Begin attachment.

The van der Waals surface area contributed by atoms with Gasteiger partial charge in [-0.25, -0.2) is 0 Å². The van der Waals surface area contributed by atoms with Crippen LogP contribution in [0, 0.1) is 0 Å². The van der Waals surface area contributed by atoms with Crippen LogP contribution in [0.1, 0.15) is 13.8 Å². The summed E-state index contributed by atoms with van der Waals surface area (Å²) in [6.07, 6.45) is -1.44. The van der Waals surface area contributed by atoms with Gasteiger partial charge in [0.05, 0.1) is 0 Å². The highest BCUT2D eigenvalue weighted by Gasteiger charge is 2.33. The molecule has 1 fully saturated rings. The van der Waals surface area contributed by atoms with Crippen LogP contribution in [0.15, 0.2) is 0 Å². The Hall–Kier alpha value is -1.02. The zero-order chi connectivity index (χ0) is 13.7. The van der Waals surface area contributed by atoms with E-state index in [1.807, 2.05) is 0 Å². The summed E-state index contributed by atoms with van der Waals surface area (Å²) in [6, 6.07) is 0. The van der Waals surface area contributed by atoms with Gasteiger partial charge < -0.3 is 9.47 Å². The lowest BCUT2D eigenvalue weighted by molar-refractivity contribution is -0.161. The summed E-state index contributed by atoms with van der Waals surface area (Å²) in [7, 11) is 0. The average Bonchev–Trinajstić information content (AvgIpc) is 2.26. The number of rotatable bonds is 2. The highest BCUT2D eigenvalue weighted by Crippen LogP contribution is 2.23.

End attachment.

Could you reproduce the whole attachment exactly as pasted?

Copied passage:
The van der Waals surface area contributed by atoms with Gasteiger partial charge in [-0.25, -0.2) is 0 Å². The van der Waals surface area contributed by atoms with Crippen LogP contribution in [0, 0.1) is 0 Å². The van der Waals surface area contributed by atoms with Crippen LogP contribution in [0.1, 0.15) is 13.8 Å². The summed E-state index contributed by atoms with van der Waals surface area (Å²) in [6.07, 6.45) is -1.44. The van der Waals surface area contributed by atoms with Gasteiger partial charge in [0.05, 0.1) is 0 Å². The highest BCUT2D eigenvalue weighted by Gasteiger charge is 2.33. The molecule has 1 fully saturated rings. The van der Waals surface area contributed by atoms with Crippen LogP contribution in [0.15, 0.2) is 0 Å². The Hall–Kier alpha value is -1.02. The zero-order chi connectivity index (χ0) is 13.7. The van der Waals surface area contributed by atoms with E-state index in [1.807, 2.05) is 0 Å². The summed E-state index contributed by atoms with van der Waals surface area (Å²) in [6, 6.07) is 0. The van der Waals surface area contributed by atoms with Gasteiger partial charge < -0.3 is 9.47 Å². The lowest BCUT2D eigenvalue weighted by molar-refractivity contribution is -0.161. The summed E-state index contributed by atoms with van der Waals surface area (Å²) in [7, 11) is 0. The average Bonchev–Trinajstić information content (AvgIpc) is 2.26. The number of rotatable bonds is 2. The highest BCUT2D eigenvalue weighted by Crippen LogP contribution is 2.23.